The power of insurers to deny medication

UnknownPOST SUMMARY: This is a guest post that clearly demonstrates that insurers are having a bigger say in what medications patients need and want.  It’s a challenge and with new drug prices climbing sky high I believe we are going to see more and more insurers dictate what can and can’t be prescribed.

My name is Cathy and I have progressive MS.  The medication that I was being infused from Biogen every 4 weeks held my MS symptoms at bay with minimal side effects, but as of the 1st of this year my company’s sponsored health plan changed from Blue Cross to Aetna.  That’s just the start of the nightmare.

I am due for my next infusion this week, but because Aetna is a new insurance provider they have inundated both me and my doctor with paperwork.  In addition to the medication that I am currently taking, TYSABRI, and is doing very well in helping keep my MS symptoms in check may be denied.  It seems that Aetna’s guidelines for TYSABRI are different than my previous insurer.  I was diagnosed 3 years ago and this is the only medication that allows me to have a good quality of life and devote time to my career, husband, and family.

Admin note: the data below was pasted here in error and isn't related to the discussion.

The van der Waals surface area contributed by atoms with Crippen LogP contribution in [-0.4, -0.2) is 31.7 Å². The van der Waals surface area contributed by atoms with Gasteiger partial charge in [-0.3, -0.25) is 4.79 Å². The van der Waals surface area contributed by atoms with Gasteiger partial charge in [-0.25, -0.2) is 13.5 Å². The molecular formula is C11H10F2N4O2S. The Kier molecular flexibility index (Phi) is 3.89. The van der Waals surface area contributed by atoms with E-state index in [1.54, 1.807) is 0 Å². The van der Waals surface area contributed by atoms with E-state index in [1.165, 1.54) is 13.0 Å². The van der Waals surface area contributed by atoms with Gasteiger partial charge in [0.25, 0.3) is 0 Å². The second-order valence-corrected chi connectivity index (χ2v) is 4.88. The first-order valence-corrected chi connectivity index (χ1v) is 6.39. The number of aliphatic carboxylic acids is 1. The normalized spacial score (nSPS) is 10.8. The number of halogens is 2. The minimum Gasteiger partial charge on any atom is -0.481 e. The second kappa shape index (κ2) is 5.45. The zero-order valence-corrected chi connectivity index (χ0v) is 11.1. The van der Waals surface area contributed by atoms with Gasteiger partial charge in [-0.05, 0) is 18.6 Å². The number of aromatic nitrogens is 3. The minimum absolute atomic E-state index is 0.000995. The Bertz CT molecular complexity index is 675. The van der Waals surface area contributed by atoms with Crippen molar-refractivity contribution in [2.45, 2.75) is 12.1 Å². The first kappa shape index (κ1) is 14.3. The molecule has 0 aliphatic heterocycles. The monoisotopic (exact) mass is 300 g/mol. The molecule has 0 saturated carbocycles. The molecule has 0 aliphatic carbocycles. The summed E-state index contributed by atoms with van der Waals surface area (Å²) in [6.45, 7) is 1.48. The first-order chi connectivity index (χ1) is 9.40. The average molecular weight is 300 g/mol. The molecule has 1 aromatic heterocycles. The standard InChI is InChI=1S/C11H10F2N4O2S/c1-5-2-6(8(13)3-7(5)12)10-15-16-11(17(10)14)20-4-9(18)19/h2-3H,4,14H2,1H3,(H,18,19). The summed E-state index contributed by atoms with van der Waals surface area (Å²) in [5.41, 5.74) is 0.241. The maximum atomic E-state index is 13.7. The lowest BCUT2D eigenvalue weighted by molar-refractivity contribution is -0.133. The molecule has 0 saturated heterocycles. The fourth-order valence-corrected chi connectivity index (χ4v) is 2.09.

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The forms that my doctor needs to fill out are no less than 16 pages long and I have had to play the role of an administrator between my doctor and Aetna.  Biogen Idec has a customer support line but frankly they have been of little use to help expedite my qualification so I don’t miss a dosage.  My neurologist told me that if I miss a dose I could wind up in the hospital, which I am sure will cost my insurer a lot more money than the medication.

I am college educated with an advanced degree yet the logic of trying to “work the system” to get my medication is at best puzzling and worrisome.  I reached out to Aetna on social media but have little hope that it will expedite my medication.

Sad Teenage Girl

I wonder how many people out there are dealing with the same problems and how many have just thrown up their hands and said “the hell with it” and left themselves to the mercy of insurers.  As Richard has said consumers of healthcare is now the standard, but I wonder how many consumers are treated like a number on a list?

 

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